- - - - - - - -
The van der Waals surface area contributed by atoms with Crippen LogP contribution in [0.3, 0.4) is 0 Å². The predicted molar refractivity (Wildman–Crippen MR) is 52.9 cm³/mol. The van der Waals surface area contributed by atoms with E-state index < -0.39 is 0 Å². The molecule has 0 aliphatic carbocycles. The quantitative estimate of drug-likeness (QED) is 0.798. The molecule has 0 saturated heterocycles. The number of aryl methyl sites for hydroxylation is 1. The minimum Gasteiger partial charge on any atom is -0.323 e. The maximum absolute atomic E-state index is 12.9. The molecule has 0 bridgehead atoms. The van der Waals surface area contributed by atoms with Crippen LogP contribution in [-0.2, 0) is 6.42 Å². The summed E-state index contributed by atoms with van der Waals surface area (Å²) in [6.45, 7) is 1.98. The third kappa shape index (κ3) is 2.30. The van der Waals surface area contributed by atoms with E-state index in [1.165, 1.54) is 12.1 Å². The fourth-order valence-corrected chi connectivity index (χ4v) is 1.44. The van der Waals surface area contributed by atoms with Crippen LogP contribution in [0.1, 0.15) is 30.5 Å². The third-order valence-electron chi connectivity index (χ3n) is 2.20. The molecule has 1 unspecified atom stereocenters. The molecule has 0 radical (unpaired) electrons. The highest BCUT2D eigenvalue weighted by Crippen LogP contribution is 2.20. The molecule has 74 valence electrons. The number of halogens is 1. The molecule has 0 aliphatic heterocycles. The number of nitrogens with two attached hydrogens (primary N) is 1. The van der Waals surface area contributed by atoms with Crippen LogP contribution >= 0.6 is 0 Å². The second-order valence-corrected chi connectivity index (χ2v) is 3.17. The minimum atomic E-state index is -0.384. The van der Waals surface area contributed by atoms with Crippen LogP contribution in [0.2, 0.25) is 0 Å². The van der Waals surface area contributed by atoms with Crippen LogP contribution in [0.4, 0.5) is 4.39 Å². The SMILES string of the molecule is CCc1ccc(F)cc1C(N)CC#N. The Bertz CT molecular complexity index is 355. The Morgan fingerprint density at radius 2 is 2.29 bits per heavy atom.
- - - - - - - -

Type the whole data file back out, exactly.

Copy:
The van der Waals surface area contributed by atoms with Crippen LogP contribution in [0.3, 0.4) is 0 Å². The predicted molar refractivity (Wildman–Crippen MR) is 52.9 cm³/mol. The van der Waals surface area contributed by atoms with E-state index < -0.39 is 0 Å². The molecule has 0 aliphatic carbocycles. The quantitative estimate of drug-likeness (QED) is 0.798. The molecule has 0 saturated heterocycles. The number of aryl methyl sites for hydroxylation is 1. The minimum Gasteiger partial charge on any atom is -0.323 e. The maximum absolute atomic E-state index is 12.9. The molecule has 0 bridgehead atoms. The van der Waals surface area contributed by atoms with Crippen LogP contribution in [-0.2, 0) is 6.42 Å². The summed E-state index contributed by atoms with van der Waals surface area (Å²) in [6.45, 7) is 1.98. The third kappa shape index (κ3) is 2.30. The van der Waals surface area contributed by atoms with E-state index in [1.165, 1.54) is 12.1 Å². The fourth-order valence-corrected chi connectivity index (χ4v) is 1.44. The van der Waals surface area contributed by atoms with Crippen LogP contribution in [0.1, 0.15) is 30.5 Å². The third-order valence-electron chi connectivity index (χ3n) is 2.20. The molecule has 1 unspecified atom stereocenters. The molecule has 0 radical (unpaired) electrons. The highest BCUT2D eigenvalue weighted by Crippen LogP contribution is 2.20. The molecule has 74 valence electrons. The number of halogens is 1. The molecule has 0 aliphatic heterocycles. The number of nitrogens with two attached hydrogens (primary N) is 1. The van der Waals surface area contributed by atoms with Crippen LogP contribution >= 0.6 is 0 Å². The second-order valence-corrected chi connectivity index (χ2v) is 3.17. The minimum atomic E-state index is -0.384. The van der Waals surface area contributed by atoms with Crippen LogP contribution in [0.2, 0.25) is 0 Å². The van der Waals surface area contributed by atoms with Crippen LogP contribution in [0.4, 0.5) is 4.39 Å². The SMILES string of the molecule is CCc1ccc(F)cc1C(N)CC#N. The Bertz CT molecular complexity index is 355. The Morgan fingerprint density at radius 2 is 2.29 bits per heavy atom.